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"Write out of love, write out of instinct, write out of reason. But always for money."
Louis Untermeyer


The Totem

By David Morrell
Fawcett Crest, 255 pp, 1979

Like many good horror novels, the premise for this one is very simple. A virus is unleashed in a small town. It is spread through bites by infected individuals. Dogs, cats, and humans are the most affected. The virus, similar to rabies but different, turns the victim into a raving, slobbering, violent, lunatic. Domestic dogs and cats become killers.

That's the story. Morrell then throws in some believable and sympathetic characters and lets 'er rip. There's the sheriff who moved there from Detroit several years before. There's a down-on-his-luck star journalist who got his first big break in the town several years ago and is back to reclaim lost glory. There's the coroner who discovers the virus. The vet who helps him research it. There's the mayor who fights against the sheriff for his own political reasons. There's members of the sheriff's force.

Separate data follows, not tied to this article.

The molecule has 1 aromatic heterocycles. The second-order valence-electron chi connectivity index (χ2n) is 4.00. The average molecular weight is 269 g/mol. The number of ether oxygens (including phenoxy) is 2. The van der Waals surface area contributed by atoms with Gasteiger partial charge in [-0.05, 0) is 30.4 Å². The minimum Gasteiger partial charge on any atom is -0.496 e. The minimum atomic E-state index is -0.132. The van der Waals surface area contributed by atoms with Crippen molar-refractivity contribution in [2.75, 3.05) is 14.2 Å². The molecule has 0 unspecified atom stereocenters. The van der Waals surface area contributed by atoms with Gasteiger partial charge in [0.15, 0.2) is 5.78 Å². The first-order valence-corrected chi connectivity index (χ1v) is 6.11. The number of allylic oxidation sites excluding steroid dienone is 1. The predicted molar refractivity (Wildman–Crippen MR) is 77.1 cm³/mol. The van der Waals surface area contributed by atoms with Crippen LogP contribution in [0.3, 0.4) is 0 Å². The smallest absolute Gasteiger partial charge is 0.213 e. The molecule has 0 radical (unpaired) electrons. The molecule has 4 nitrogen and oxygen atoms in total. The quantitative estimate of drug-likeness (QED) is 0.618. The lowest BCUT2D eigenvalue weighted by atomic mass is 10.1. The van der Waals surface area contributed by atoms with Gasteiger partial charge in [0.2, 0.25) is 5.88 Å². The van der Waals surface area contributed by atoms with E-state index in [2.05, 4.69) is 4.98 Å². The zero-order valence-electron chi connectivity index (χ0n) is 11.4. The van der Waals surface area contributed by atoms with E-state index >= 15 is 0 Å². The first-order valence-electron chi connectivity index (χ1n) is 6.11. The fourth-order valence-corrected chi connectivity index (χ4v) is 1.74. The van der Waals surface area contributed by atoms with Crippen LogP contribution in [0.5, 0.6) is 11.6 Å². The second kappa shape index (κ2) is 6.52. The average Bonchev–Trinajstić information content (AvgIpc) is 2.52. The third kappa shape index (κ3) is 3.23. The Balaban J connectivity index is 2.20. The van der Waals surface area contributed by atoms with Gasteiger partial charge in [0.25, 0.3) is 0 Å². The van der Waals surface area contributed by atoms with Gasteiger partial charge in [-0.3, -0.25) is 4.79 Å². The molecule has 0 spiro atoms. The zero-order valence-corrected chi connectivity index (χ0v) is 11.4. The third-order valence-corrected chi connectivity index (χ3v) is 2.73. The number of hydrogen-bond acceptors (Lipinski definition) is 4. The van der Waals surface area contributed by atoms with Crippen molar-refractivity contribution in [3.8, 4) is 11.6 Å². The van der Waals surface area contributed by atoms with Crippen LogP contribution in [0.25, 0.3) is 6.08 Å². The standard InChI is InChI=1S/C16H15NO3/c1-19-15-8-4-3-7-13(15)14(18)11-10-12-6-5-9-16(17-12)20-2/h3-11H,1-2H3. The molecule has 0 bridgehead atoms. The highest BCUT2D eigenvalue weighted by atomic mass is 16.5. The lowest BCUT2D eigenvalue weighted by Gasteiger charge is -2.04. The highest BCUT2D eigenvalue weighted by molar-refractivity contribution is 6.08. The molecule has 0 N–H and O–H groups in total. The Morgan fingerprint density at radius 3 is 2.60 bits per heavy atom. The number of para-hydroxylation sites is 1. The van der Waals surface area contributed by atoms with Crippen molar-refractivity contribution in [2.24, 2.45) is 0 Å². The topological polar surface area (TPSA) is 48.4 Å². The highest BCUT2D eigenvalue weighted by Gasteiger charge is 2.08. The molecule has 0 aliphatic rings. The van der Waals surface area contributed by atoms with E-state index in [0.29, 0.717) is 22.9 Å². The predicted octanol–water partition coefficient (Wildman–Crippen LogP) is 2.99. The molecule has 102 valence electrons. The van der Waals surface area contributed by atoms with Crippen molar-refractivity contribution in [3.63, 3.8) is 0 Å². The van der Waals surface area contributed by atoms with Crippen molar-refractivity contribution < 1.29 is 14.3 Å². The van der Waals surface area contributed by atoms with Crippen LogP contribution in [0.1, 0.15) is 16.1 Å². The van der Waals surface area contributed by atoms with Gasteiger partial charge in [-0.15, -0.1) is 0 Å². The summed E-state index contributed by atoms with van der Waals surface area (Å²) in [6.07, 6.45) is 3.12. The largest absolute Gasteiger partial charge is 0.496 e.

There are a lot of characters, and that is the book's main flaw. Morrell could have cut a few and gotten deeper into the main ones. Worse, Morrell implies that the sheriff and coroner had some sort of breakdown that prompted them to move the small town, but never fully explains what caused the breakdown. A major oversight.

But the writing is good, the suspense is great and the pace is crisp. It's also a literary statement on human nature and the thin line that prevents us from devolving into our base animal natures. Or original sin, if you prefer (as I do).

Overall, a fine book and enjoyable read.

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